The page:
Two ways of looking at nature according to their objectivity

The time,  motion and coming to be we experience can be understood in two ways. First, according to their successive character, which is grounded on their impermanence. As mobile and temporal, things are continually ceasing to be, or, considered positively, they are continually reasserting their existence against its passing away. Second, we can consider motion and time according to their quantitative aspect, that is, so far as they “leave a trail” of quantity as they pass. This is the way of modern physics, and of science in general. Taken in this sense, motion and time are viewed as permanent and actual. It’s not that the scientist must judge them as permanent or actual- he in fact doesn’t need to form any judgment at all about their reality as such.

Both modes of considering time and motion are objective, but oddly enough for our contemporary sensibilities, the scientific mode is less objective than the other mode of considering the world. The quantitative mode of time and motion is dependent on us as observers for their existence. To get at the quantitative existence of time or motion we have to treat them as certain permanent things or states. We judge them as having some of the existence that they have in our own memory in order to understand them in a way that is most proportionate to our understanding. This explains both why we can gather so much more exact and precise knowledge according to the quantitative mode of understanding, while at the same time as seeing this kind of knowledge as essentially less objective than the awareness of the world as imperfect, inactual, and impermanent. This latter understanding is one essential foundation of the religious understanding of the world.

(this post dealt with time, motion, and coming to be, which are essential to nature as such. the should be read in conjuction with yeaterday’s post, which makes similar points about bodily existence.)

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4 Comments

  1. Gagdad Bob said,

    June 29, 2008 at 7:17 am

    Most profound. I am indeed reminded of Eastern metaphysics, which explicitly treats time as having cyclical, qualitative properties that condition the events within it, so to speak. There is no question that religious ritual endeavors to align us with these celestial rhythms. The Sabbath is not just the end of the week, but the end — and therefore beginning — of existence itself.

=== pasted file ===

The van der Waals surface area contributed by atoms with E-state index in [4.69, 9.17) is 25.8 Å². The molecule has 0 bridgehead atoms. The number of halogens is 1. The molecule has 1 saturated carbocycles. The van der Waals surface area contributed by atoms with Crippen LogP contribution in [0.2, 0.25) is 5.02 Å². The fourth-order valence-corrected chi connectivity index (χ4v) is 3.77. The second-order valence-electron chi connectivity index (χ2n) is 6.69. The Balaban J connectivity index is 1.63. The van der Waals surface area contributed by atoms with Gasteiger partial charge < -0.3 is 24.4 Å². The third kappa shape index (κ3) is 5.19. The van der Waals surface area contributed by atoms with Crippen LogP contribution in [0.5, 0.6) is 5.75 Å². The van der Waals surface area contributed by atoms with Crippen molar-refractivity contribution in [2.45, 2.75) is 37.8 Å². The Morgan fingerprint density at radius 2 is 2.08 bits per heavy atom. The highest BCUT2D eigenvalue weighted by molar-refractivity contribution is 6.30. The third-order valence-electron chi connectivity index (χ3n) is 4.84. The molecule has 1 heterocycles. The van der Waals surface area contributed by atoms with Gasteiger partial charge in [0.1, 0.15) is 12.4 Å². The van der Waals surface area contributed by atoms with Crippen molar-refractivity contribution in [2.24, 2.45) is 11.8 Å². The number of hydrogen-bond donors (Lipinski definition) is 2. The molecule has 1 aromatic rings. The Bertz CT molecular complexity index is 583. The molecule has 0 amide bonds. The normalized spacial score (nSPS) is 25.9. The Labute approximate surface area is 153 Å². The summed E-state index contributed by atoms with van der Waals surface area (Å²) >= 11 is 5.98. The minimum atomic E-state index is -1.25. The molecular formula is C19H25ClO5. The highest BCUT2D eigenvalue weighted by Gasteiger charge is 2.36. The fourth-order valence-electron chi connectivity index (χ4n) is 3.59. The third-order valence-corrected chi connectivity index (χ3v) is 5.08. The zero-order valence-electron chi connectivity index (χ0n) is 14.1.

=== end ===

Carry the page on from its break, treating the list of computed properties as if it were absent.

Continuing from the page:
2. a thomist said,

    June 29, 2008 at 9:31 am

    It strikes me now that time is circular: we look to circles whenever we want circles to measure it, right (the rotation of the earth, the orbit, etc.)? Wasn’t it exactly this time yesterday? Wasn’t it exactly this day last week, this date last month, this month and this season last year, and even this decade last century? The ancients would never view “their” calandar as anything but a cultural thing- the idea that there would be “only one time” for everyone would be like thinking that there is only one kind of cuisine for everybody. How did we even get this idea that time could be anything other than a circle?

    This idea that there could be any linear progression of time- and one time for all people, at that, seems to be to be purely a response to the Incarnation. This strikes me as being at the heart of why we formed the idea that there could be one time for all people. As a simple historical fact, that’s where the calendar came from.

    (this is why I can’t stand the faddish contemporary replacements of BC and AD. Besides being such a rude and flagrant act of ingratitude towards all the monks who slaved to put that calendar together, it denies the very source and reason of the calendar itself.)

  3. Gagdad Bob said,

    June 29, 2008 at 11:46 am

    About half fifteen minutes ago I read two passages by Schuon that somehow seem relevant:

    “When all is said and done there are only three miracles: existence, life, intelligence; with intelligence, the curve springing from God closes on itself, like a ring which in reality has never been parted from the Infinite.”

    Thus, every moment of time tells the story of fall and redemption, so to speak. Yes, Christianity busted us out of the closed circle of paganism, but surely not for the endless line of scientism! Rather, it opened us to the divine spiral that lures us back to our Source and End.

    “In reality, if God is the ‘omega,’ He is of necessity also the ‘alpha,” on pain of absurdity. The cosmos is a ‘message from God to Himself by Himself.'”

    Of course, timelessness takes time, which is where we come in!

  4. Gagdad Bob said,

    June 29, 2008 at 11:49 am

    I was going to say “half an hour,” then “fifteen minutes,” but I suppose “half fifteen minutes” will do…. Either way, it was NOW.


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